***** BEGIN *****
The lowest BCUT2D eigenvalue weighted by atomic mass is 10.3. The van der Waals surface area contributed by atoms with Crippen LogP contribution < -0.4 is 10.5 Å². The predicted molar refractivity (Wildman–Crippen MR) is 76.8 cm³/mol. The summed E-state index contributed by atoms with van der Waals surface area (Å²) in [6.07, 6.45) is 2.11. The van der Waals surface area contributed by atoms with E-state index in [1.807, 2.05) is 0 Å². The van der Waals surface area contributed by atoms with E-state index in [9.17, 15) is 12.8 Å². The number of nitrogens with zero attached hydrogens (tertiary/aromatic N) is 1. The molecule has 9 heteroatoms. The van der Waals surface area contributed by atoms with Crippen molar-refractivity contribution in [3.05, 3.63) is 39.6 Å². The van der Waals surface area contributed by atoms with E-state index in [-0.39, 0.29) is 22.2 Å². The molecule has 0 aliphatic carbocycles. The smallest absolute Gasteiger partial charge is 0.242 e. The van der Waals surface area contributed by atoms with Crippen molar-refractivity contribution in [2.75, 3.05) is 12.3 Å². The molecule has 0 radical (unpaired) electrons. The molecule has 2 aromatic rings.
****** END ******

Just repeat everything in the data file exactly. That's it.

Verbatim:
The lowest BCUT2D eigenvalue weighted by atomic mass is 10.3. The van der Waals surface area contributed by atoms with Crippen LogP contribution < -0.4 is 10.5 Å². The predicted molar refractivity (Wildman–Crippen MR) is 76.8 cm³/mol. The summed E-state index contributed by atoms with van der Waals surface area (Å²) in [6.07, 6.45) is 2.11. The van der Waals surface area contributed by atoms with E-state index in [1.807, 2.05) is 0 Å². The van der Waals surface area contributed by atoms with E-state index in [9.17, 15) is 12.8 Å². The number of nitrogens with zero attached hydrogens (tertiary/aromatic N) is 1. The molecule has 9 heteroatoms. The van der Waals surface area contributed by atoms with Crippen molar-refractivity contribution in [3.05, 3.63) is 39.6 Å². The van der Waals surface area contributed by atoms with E-state index in [-0.39, 0.29) is 22.2 Å². The molecule has 0 aliphatic carbocycles. The smallest absolute Gasteiger partial charge is 0.242 e. The van der Waals surface area contributed by atoms with Crippen molar-refractivity contribution in [2.75, 3.05) is 12.3 Å². The molecule has 0 radical (unpaired) electrons. The molecule has 2 aromatic rings.